Prepping For a Consultation



Are you planning a large-scale remodeling of your house and need a contractor? There are a few things you should think about and prepare for before you actually sit down with the contractor for the initial consultation. Beyond anticipating what to look for in a remodeler, how many estimates you should get, finding referrals, or which licenses the contractors should have, you need to be ready for actually meeting the contractor face-to-face. Create a plan so you know your set goals and expectations. This will make it easier for the contractor, who will now know exactly what you want, and you, too. It will make you more confident during the negotiations and also define what you want the end game of the project to be. For such a large financial investment, it is a good idea to invest some of your time, as well, in order to ensure everything is done correctly and to your specific desires.

In particular, there are two things to be concerned about: Your budget and your plan.

Your Budget
The perfect contractor will be able to take your definitive budget and help you make a plan that fits within that budget. However, either most clients prefer to do the legwork themselves or contractors aren’t also interior designers well prepared to take on a client and crafting something to their liking. Either way, your budget will define how your plan will end up. Although each job is unique and entails its own special requirements, you can get a general idea of how much it can cost by doing more research online. Depending on your plan, you may have a wide range of costs, from choosing between tiling and flooring to the price of appliances. Take a look at Home Depot’s or Lowes’ website and check out the items involved in your remodeling, in particular the appliances and fixtures. This will not only give you an idea to their costs, but let you know what is available and visually appealing to you. With your plan in mind, choose items that you like and begin building your budget, also seeing the prices of similar items to help adjust costs. As you build your budget, start to work on your plan. Beyond the budget of your items, you must factor in what you are prepared to pay for the contractor’s labor. Each contractor values their work-time differently and it can lead to various estimates for the same exact job. Have a rough idea of what you are willing to pay on top of your estimated material costs. This total should be your budget.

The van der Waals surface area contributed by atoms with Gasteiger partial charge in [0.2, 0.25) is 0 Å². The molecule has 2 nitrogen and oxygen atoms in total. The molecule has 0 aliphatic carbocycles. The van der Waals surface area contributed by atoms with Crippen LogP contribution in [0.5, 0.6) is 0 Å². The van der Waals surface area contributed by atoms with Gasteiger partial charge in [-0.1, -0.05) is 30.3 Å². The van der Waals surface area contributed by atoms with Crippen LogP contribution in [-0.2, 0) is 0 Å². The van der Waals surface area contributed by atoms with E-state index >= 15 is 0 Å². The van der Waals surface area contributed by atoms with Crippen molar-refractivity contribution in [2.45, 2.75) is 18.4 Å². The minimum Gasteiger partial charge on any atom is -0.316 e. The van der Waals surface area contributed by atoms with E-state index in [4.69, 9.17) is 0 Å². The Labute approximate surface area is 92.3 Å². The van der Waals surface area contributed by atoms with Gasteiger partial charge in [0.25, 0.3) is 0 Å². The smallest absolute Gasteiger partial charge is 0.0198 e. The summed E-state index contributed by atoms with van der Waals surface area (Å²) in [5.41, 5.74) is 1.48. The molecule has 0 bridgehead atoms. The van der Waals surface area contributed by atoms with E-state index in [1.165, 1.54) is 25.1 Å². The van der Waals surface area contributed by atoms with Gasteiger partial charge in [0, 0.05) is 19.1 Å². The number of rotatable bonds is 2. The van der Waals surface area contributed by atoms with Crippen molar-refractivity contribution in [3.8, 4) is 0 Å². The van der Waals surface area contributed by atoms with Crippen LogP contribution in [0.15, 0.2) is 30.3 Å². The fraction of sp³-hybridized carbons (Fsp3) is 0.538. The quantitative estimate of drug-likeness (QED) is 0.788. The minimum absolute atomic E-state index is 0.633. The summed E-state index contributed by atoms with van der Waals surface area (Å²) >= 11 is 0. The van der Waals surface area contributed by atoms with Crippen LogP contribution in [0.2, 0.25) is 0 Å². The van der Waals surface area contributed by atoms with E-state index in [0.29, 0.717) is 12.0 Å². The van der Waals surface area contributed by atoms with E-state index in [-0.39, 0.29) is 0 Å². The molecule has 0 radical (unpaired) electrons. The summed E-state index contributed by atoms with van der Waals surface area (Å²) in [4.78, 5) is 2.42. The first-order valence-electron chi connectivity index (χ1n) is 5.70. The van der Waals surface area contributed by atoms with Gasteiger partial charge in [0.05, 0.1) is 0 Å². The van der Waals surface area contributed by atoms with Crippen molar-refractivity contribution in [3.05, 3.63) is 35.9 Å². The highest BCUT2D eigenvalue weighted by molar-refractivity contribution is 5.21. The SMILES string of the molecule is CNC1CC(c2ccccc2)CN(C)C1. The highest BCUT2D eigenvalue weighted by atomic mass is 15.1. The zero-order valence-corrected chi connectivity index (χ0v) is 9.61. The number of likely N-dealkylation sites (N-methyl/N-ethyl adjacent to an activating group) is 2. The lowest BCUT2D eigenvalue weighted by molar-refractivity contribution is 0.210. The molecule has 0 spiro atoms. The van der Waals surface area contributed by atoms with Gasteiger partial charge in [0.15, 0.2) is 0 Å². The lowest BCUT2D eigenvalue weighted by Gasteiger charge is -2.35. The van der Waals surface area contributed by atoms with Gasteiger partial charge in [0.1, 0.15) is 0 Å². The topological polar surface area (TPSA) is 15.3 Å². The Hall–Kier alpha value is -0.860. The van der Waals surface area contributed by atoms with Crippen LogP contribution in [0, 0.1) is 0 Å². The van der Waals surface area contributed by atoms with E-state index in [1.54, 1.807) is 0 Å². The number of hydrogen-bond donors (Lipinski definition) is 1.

Your Plan
Your plan is exactly what you want done for the remodeling. Being fully prepared to meet with the contractor would entail having a complete plan. This means more than just “a state-of-the-art kitchen.” For one, a state-of-the-art kitchen can mean different things to different people, and depending on the budget, can limit the appliances and material available. If budget weren’t an issue, your plan for a kitchen remodeling, for example, could include La Cornue’s Grand Palais 180 kitchen range, a charming and versatile stove top that includes two ovens, one gas and one electric, two large hot plates, solid brass burners at both ends, and it will only cost you $48,000. Unfortunately, most people are working within a budget (and one less than the aforementioned kitchen range), so designating your entire budget on a single item will likely not lead to a very good finished product. Think about everything that should be done and everything you would like done. Just about anything can be done with the right permits. Your imagination is the only limit in this phase of preparations. There are various resources you can draw ideas from, including magazines and websites like Pinterest. You can cut out or take photocopies of the items you like and show them to the contractor as part of your overall plan.

Once you have both your budget and plan settled, you are ready to meet with your contractor. If you are fully prepared, your meeting should go smoothly and the outcome should be to your approval. The contractor will provide realistic options for you, including an estimate of total costs and a more defined plan. They may even be willing to go to your local home improvement store and actually shop with you for all the fixtures and material and then pick up the materials when it’s ready to be installed. If on the other hand, you prefer to just let the contractor do it all, realize you will be paying the premium for the extra work done. Shopping around isn’t a bad thing and it can lead to the remodeling project of your dreams becoming a reality.



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